Exploring What It Means To Be Organic
Let’s Talk…Sen. Clarence Nishihara
Improving our food sustainability is a key issue for the state of Hawaii. Recent policy debates concerning Hawaii’s agribusiness industry have raised the possibility of organic agriculture as an approach. This article aims to provide local consumers with facts relevant to making informed choices at the grocery store and supporting useful policy directions.
Currently, organic agriculture represents a small but vibrant industry in Hawaii. Regulated through the U.S. Department of Agriculture’s National Organic Program (NOP), organic is a labeling term that refers to an agricultural product that has been produced through approved methods that integrate cultural, biological, and mechanical practices. According to the NOP, the melding of these practices must promote an ecological balance, as well as conserve biodiversity.
Contrary to the belief of many, however, it should be noted that being deemed “organic” does not necessarily equate to being completely chemical free.
Limited use of naturally occurring pesticides and biological substances are permitted in organic farming. These products must be compliant with NOP guidelines and are regulated by the Environmental Protection Agency. Among the list of products approved for use are specified soaps, neem oil, adzirdaractin, pyrethrin, bacillius thuringiensis (BT), and spinosad.
While a growing number of consumers have turned to organic products as a “healthy” alternative to mass-produced foods and other agricultural products, the assumption that “natural” chemicals are safer than synthetic compounds is inaccurate. Natural substances used in organic farming do contain toxins that, depending on the dosage, may be harmful.
Successful organic operations such as Mari’s Garden (Oahu), Robb Farms (Hawaii Island), Adaptations (South Kona), Kaleikoa Farms (Molokai), and Moloaa Organicaa (Kauai) illustrate that there is a great market opportunity locally.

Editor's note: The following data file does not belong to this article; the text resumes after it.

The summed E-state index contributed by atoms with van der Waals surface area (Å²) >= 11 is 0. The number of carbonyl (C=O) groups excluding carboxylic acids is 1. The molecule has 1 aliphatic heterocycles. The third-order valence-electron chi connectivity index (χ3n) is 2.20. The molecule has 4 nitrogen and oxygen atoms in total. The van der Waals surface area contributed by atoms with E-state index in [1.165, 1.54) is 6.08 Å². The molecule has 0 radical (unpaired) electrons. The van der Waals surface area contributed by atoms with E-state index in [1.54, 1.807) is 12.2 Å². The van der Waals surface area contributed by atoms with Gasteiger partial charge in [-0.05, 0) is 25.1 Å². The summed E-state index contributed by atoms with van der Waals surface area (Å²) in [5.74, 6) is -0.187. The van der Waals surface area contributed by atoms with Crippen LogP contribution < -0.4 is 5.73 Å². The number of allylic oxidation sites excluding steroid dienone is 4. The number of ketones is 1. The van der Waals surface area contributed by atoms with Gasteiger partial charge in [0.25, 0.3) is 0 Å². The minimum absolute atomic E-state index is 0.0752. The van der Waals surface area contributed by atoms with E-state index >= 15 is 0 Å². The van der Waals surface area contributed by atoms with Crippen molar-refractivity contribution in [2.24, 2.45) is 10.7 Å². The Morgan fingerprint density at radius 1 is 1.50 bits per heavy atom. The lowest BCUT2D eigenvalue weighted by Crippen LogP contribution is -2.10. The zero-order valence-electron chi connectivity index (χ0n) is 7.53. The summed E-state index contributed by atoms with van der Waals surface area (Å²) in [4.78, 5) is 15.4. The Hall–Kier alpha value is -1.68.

Local demand, however, far out-strips supply. In this light, it is important to recognize that organic agriculture has its limitations and is best viewed as one key component of the food sustainability solution, but not the entire answer.
Encouraging other complementary efforts – such as more wide-spread community and personal gardens, appropriate measures to increase crop yields, and attracting more local growers via incentives – should be investigated and implemented when cost effective. At the same time, we must be realistic.
In a world with an ever growing population and associated increasing demand for nutrition, the production capacity of large agribusinesses currently yields mass quantities of affordable food. Thus, it is important that these organizations be included in discussions as we move forward.
I invite all of us to think clearly about this important issue, to be informed, and to support our island’s future by helping find and follow best approaches to provide affordable healthy food.
State Sen. Clarence Nishihara represents District 17 (Waipahu, Crestview, Manana, Pearl City, Pacific Palisades). Call him at 586-6970 or email firstname.lastname@example.org.